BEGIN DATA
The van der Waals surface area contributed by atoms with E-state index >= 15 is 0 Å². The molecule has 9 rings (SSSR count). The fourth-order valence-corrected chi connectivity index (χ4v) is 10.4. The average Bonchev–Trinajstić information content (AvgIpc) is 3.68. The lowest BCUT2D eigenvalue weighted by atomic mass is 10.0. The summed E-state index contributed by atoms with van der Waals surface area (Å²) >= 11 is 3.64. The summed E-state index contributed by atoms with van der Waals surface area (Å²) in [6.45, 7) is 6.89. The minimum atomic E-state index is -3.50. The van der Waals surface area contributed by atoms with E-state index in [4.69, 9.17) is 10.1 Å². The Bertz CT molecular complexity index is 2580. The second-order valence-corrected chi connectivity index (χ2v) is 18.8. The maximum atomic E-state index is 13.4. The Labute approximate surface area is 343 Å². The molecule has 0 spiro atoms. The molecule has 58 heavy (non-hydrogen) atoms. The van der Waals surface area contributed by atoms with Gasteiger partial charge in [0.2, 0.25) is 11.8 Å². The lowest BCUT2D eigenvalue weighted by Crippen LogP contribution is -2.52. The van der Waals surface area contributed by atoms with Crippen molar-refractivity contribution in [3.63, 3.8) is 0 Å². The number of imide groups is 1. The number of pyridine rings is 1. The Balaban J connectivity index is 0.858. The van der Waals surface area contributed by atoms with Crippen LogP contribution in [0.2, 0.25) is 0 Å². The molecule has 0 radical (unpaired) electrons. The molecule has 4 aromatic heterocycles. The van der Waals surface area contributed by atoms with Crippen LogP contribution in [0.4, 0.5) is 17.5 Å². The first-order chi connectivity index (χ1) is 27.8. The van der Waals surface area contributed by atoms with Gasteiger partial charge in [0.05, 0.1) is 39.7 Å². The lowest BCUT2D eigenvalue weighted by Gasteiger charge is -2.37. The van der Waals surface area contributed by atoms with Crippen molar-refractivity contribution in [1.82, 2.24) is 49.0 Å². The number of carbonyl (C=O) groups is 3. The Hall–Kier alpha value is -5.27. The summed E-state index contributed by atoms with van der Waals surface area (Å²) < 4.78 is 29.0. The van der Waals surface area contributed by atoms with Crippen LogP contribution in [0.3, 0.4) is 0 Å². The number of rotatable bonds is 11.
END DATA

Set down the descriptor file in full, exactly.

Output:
The van der Waals surface area contributed by atoms with E-state index >= 15 is 0 Å². The molecule has 9 rings (SSSR count). The fourth-order valence-corrected chi connectivity index (χ4v) is 10.4. The average Bonchev–Trinajstić information content (AvgIpc) is 3.68. The lowest BCUT2D eigenvalue weighted by atomic mass is 10.0. The summed E-state index contributed by atoms with van der Waals surface area (Å²) >= 11 is 3.64. The summed E-state index contributed by atoms with van der Waals surface area (Å²) in [6.45, 7) is 6.89. The minimum atomic E-state index is -3.50. The van der Waals surface area contributed by atoms with E-state index in [4.69, 9.17) is 10.1 Å². The Bertz CT molecular complexity index is 2580. The second-order valence-corrected chi connectivity index (χ2v) is 18.8. The maximum atomic E-state index is 13.4. The Labute approximate surface area is 343 Å². The molecule has 0 spiro atoms. The molecule has 58 heavy (non-hydrogen) atoms. The van der Waals surface area contributed by atoms with Gasteiger partial charge in [0.2, 0.25) is 11.8 Å². The lowest BCUT2D eigenvalue weighted by Crippen LogP contribution is -2.52. The van der Waals surface area contributed by atoms with Crippen molar-refractivity contribution in [3.63, 3.8) is 0 Å². The number of imide groups is 1. The number of pyridine rings is 1. The Balaban J connectivity index is 0.858. The van der Waals surface area contributed by atoms with Crippen LogP contribution in [0.2, 0.25) is 0 Å². The molecule has 0 radical (unpaired) electrons. The molecule has 4 aromatic heterocycles. The van der Waals surface area contributed by atoms with Crippen LogP contribution in [0.4, 0.5) is 17.5 Å². The first-order chi connectivity index (χ1) is 27.8. The van der Waals surface area contributed by atoms with Gasteiger partial charge in [0.05, 0.1) is 39.7 Å². The lowest BCUT2D eigenvalue weighted by Gasteiger charge is -2.37. The van der Waals surface area contributed by atoms with Crippen molar-refractivity contribution in [1.82, 2.24) is 49.0 Å². The number of carbonyl (C=O) groups is 3. The Hall–Kier alpha value is -5.27. The summed E-state index contributed by atoms with van der Waals surface area (Å²) < 4.78 is 29.0. The van der Waals surface area contributed by atoms with Crippen LogP contribution in [0.3, 0.4) is 0 Å². The number of rotatable bonds is 11.